GAR 2012 Day 5 to Rocky Mount
Everyone knew the stay in Maggie Valley would be brief, but the two-day stint at Saving Grace made leaving the valley that much harder. It’s easy to see why so many people have made the Valley their home away from home. The trip down the mountain from the cabin with loaded bikes was considerably easier than our first excursion going the other direction.
We retraced our route on US 276 that brought us to the Valley two days earlier through Pisgah National Forest and over the mountains. Starting any day on 30 miles of mountain roads will always bring a smile to my fuzzy face. At Jack’s suggestion we visited Looking Glass Falls. Good call Jack. We were there early enough to have the place to ourselves and enjoy the falls undisturbed.
Because today’s ride was the longest of the trip (385 miles) we had to mix in some interstate riding with mountain and country roads. Despite our best efforts to avoid the quick turns and u-turns that marked yesterday’s ride, today’s adventure included the most egregious misstep of the 2012 Great Adventure. But it wasn’t the fault of the ubiquitous GPS. No, today’s screw-up rests solely on the shoulders of the ride leader. That would be me. Expecting a highway split that would send us east, I carefully positioned the group in the left hand lane of Interstate 26. But evil traffic engineers had opted for a right lane exit and a fly over spanning the Interstate. Marilyn and I managed the quick lane change to execute the flyover, but the rest of the group continued sailing southward to South Carolina. They reversed directions in another state entirely. Marilyn and I only enjoyed 20 minutes of quality alone time on the side of the highway before the missing members of the flock returned to the fold. Mea culpa. Mea culpa. Mea maxima culpa.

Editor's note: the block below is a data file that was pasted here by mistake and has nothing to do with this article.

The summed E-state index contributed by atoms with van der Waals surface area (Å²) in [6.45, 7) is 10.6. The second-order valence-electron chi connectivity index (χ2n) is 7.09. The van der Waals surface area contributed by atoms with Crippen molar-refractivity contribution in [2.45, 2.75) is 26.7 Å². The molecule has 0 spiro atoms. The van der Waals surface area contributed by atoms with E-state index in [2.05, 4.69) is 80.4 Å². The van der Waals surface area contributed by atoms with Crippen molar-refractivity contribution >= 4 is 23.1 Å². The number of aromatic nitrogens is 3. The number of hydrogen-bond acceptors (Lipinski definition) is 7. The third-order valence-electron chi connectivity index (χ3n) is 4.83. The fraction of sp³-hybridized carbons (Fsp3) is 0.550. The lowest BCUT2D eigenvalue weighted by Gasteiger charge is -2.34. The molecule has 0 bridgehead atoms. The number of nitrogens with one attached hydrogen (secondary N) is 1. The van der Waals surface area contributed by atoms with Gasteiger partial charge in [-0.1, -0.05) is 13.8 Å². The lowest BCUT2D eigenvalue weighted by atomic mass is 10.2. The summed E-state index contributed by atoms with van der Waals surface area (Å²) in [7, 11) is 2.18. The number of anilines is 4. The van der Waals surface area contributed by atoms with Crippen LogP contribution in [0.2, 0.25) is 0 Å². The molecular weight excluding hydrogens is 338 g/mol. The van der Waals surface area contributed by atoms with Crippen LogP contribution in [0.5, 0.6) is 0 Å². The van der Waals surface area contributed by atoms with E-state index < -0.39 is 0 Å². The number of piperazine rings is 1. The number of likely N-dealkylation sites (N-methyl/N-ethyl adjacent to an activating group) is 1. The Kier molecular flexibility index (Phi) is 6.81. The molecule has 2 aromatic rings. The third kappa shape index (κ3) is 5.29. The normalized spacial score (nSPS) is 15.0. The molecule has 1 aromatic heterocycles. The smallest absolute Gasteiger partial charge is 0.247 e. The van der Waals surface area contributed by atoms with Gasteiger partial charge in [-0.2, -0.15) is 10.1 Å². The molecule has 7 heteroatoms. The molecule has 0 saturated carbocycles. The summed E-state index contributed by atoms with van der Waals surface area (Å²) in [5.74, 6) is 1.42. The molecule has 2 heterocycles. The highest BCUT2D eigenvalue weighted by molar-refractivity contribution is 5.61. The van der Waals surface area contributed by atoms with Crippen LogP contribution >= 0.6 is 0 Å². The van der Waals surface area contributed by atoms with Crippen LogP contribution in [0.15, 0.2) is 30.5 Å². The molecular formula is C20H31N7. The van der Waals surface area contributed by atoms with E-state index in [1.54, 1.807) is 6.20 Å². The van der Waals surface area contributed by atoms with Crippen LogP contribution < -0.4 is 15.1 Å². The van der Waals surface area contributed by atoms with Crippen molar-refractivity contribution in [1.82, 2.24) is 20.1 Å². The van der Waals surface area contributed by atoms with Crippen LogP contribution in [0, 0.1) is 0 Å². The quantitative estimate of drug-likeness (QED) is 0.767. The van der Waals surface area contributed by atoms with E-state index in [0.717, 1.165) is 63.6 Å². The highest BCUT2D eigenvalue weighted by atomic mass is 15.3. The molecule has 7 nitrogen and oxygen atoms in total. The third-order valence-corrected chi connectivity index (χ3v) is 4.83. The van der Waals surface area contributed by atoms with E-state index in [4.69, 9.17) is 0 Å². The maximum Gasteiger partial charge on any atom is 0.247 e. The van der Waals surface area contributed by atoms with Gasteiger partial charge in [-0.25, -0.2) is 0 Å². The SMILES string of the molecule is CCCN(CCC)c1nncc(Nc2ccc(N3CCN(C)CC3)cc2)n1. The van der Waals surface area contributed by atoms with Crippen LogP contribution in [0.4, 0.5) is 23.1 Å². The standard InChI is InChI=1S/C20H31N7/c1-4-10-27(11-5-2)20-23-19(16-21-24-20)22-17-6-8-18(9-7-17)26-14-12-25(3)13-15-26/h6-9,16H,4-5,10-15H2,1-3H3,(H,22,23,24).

Group riding on interstate highways through large cities tests riding skills and one’s faith in his (or her) fellow man (or woman). Charlotte and Raleigh today tested both. For some reason, the natives seem to think the asphalt testing grounds belong exclusively to them, trying to enforce ownership by occupying the same spaces we intended to use. But we managed to get through urban battlefields and ten hours after we left Maggie Valley we reined in our steel steeds at the Hampton Inn in Rocky Mount.
To our great delight, the good folks at the Hampton had declared on their marquee that today’s guest of the day was our own Ruth Lee. We have, as a result, treated her since our arrival as the princess that she is.
Tomorrow the Outer Banks, light houses and ferry rides.
“I can’t wait to get on the road again.”